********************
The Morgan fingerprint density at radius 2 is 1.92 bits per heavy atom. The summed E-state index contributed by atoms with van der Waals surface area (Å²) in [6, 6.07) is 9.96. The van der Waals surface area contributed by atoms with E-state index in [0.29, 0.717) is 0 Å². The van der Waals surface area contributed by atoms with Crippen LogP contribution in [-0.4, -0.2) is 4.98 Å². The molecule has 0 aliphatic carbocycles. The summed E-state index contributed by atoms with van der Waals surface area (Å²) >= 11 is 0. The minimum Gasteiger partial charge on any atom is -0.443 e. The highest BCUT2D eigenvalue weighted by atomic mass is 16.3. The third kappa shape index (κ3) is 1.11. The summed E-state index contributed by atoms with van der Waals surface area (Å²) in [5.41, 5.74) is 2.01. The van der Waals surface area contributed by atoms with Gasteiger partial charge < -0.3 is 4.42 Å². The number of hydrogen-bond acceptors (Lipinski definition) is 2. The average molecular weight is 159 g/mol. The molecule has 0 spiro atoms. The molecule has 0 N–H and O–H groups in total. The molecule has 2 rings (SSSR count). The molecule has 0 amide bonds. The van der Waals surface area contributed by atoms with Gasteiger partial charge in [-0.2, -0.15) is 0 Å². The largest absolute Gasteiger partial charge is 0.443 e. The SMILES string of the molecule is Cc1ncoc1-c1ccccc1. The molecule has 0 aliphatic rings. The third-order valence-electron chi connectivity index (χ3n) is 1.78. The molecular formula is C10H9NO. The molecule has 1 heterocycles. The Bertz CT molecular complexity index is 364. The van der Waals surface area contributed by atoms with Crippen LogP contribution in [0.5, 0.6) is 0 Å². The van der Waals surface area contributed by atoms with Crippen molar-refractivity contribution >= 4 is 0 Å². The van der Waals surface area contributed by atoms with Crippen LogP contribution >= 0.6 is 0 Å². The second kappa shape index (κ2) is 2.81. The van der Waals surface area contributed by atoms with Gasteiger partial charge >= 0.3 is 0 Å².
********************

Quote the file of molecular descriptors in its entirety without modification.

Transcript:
The Morgan fingerprint density at radius 2 is 1.92 bits per heavy atom. The summed E-state index contributed by atoms with van der Waals surface area (Å²) in [6, 6.07) is 9.96. The van der Waals surface area contributed by atoms with E-state index in [0.29, 0.717) is 0 Å². The van der Waals surface area contributed by atoms with Crippen LogP contribution in [-0.4, -0.2) is 4.98 Å². The molecule has 0 aliphatic carbocycles. The summed E-state index contributed by atoms with van der Waals surface area (Å²) >= 11 is 0. The minimum Gasteiger partial charge on any atom is -0.443 e. The highest BCUT2D eigenvalue weighted by atomic mass is 16.3. The third kappa shape index (κ3) is 1.11. The summed E-state index contributed by atoms with van der Waals surface area (Å²) in [5.41, 5.74) is 2.01. The van der Waals surface area contributed by atoms with Gasteiger partial charge < -0.3 is 4.42 Å². The number of hydrogen-bond acceptors (Lipinski definition) is 2. The average molecular weight is 159 g/mol. The molecule has 0 spiro atoms. The molecule has 0 N–H and O–H groups in total. The molecule has 2 rings (SSSR count). The molecule has 0 amide bonds. The van der Waals surface area contributed by atoms with Gasteiger partial charge in [-0.2, -0.15) is 0 Å². The largest absolute Gasteiger partial charge is 0.443 e. The SMILES string of the molecule is Cc1ncoc1-c1ccccc1. The molecule has 0 aliphatic rings. The third-order valence-electron chi connectivity index (χ3n) is 1.78. The molecular formula is C10H9NO. The molecule has 1 heterocycles. The Bertz CT molecular complexity index is 364. The van der Waals surface area contributed by atoms with Crippen LogP contribution in [0.5, 0.6) is 0 Å². The van der Waals surface area contributed by atoms with Crippen molar-refractivity contribution >= 4 is 0 Å². The van der Waals surface area contributed by atoms with Crippen LogP contribution >= 0.6 is 0 Å². The second kappa shape index (κ2) is 2.81. The van der Waals surface area contributed by atoms with Gasteiger partial charge >= 0.3 is 0 Å².